Treadle pump. A foot-operated, low-cost option for accessing water where the depth to the water table is less than six or seven meters. Treadle pumps are often made of metal, but can be made more cost effective in some locations by using bamboo, eucalyptus, and/or other local materials for the frame and treadles. Treadle pumps can be fixed (mounted on a well casing and using the casing pipe as the pump support) or portable (using an inlet pipe that can be extended to surface water or down a well). A version that works by pressure is also available, but faces additional limitations due to the need to “prime” the pump, usually limiting water draw to half the normal capacity; the advantage is that a pressure treadle pump can lift water to higher elevations than the pump itself or for longer distances (up to 50 meters).
Hand-piston pump. A hand-operated, low-cost option for accessing water at greater depths (30-35 meters) than the treadle pump, the hand-piston pump uses a much smaller borehole. Because leg power is generally more powerful than arm power, more effort is required per unit of water, and irrigation using this pump tends to be limited to dense agriculture such as seedling nurseries.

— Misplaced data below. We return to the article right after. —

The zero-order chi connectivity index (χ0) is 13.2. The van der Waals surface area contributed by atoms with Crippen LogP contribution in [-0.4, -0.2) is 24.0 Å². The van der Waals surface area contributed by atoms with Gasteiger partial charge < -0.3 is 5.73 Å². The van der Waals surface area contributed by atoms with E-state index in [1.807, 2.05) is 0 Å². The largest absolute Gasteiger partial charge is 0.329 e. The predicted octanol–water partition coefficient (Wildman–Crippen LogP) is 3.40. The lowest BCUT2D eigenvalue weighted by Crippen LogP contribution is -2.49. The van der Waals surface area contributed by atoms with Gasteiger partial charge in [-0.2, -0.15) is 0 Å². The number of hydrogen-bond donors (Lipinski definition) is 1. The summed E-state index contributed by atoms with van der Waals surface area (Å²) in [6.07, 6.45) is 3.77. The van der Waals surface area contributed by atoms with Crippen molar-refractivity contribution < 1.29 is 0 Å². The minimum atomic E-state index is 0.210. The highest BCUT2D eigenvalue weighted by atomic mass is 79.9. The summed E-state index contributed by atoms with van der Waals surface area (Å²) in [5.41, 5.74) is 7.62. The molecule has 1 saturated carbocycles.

Rope pump. A hand-operated, low-cost option for accessing water when the depth is out of reach of suction pumps (up to 35 meters). The pump uses a series of washers made of locally-available material tied some distance apart on a long loop of rope. This rope is threaded down into a well and back up through a pipe. Irrigation use tends to be up to 18 meters. Beyond that the pump is less efficient and more applicable to domestic uses that require less water. Since the water output is not pressurized, water has to be transported to the field or elevated for drip or sprinkler irrigation.
Solar pumps. Solar-powered pumps use small photovoltaic panels that convert sunlight to electricity to operate the pump. iDE has been instrumental in the development of two solar pump options: